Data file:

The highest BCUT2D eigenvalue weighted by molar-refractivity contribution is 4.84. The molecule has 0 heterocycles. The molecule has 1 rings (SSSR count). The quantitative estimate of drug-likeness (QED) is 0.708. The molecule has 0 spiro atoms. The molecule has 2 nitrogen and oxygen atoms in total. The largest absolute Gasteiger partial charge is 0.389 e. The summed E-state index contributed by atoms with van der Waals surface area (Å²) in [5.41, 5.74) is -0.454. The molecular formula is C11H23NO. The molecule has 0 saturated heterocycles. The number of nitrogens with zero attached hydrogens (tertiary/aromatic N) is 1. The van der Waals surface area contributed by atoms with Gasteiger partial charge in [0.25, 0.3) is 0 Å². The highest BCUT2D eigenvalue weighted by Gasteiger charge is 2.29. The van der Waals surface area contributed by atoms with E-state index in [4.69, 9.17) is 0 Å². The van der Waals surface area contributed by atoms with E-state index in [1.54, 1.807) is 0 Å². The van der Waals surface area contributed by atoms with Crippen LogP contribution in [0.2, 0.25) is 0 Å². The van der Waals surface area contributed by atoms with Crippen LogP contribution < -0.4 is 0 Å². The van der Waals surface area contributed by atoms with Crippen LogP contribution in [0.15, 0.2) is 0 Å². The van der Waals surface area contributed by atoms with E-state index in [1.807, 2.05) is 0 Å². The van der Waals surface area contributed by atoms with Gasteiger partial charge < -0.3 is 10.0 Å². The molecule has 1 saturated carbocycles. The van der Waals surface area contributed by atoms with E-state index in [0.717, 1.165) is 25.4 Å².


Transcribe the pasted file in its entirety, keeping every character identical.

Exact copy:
The highest BCUT2D eigenvalue weighted by molar-refractivity contribution is 4.84. The molecule has 0 heterocycles. The molecule has 1 rings (SSSR count). The quantitative estimate of drug-likeness (QED) is 0.708. The molecule has 0 spiro atoms. The molecule has 2 nitrogen and oxygen atoms in total. The largest absolute Gasteiger partial charge is 0.389 e. The summed E-state index contributed by atoms with van der Waals surface area (Å²) in [5.41, 5.74) is -0.454. The molecular formula is C11H23NO. The molecule has 0 saturated heterocycles. The number of nitrogens with zero attached hydrogens (tertiary/aromatic N) is 1. The van der Waals surface area contributed by atoms with Gasteiger partial charge in [0.25, 0.3) is 0 Å². The highest BCUT2D eigenvalue weighted by Gasteiger charge is 2.29. The van der Waals surface area contributed by atoms with E-state index in [4.69, 9.17) is 0 Å². The van der Waals surface area contributed by atoms with E-state index in [1.54, 1.807) is 0 Å². The van der Waals surface area contributed by atoms with Crippen LogP contribution in [0.2, 0.25) is 0 Å². The van der Waals surface area contributed by atoms with Crippen LogP contribution < -0.4 is 0 Å². The van der Waals surface area contributed by atoms with Crippen LogP contribution in [0.15, 0.2) is 0 Å². The van der Waals surface area contributed by atoms with E-state index in [1.807, 2.05) is 0 Å². The van der Waals surface area contributed by atoms with Gasteiger partial charge < -0.3 is 10.0 Å². The molecule has 1 saturated carbocycles. The van der Waals surface area contributed by atoms with E-state index in [0.717, 1.165) is 25.4 Å².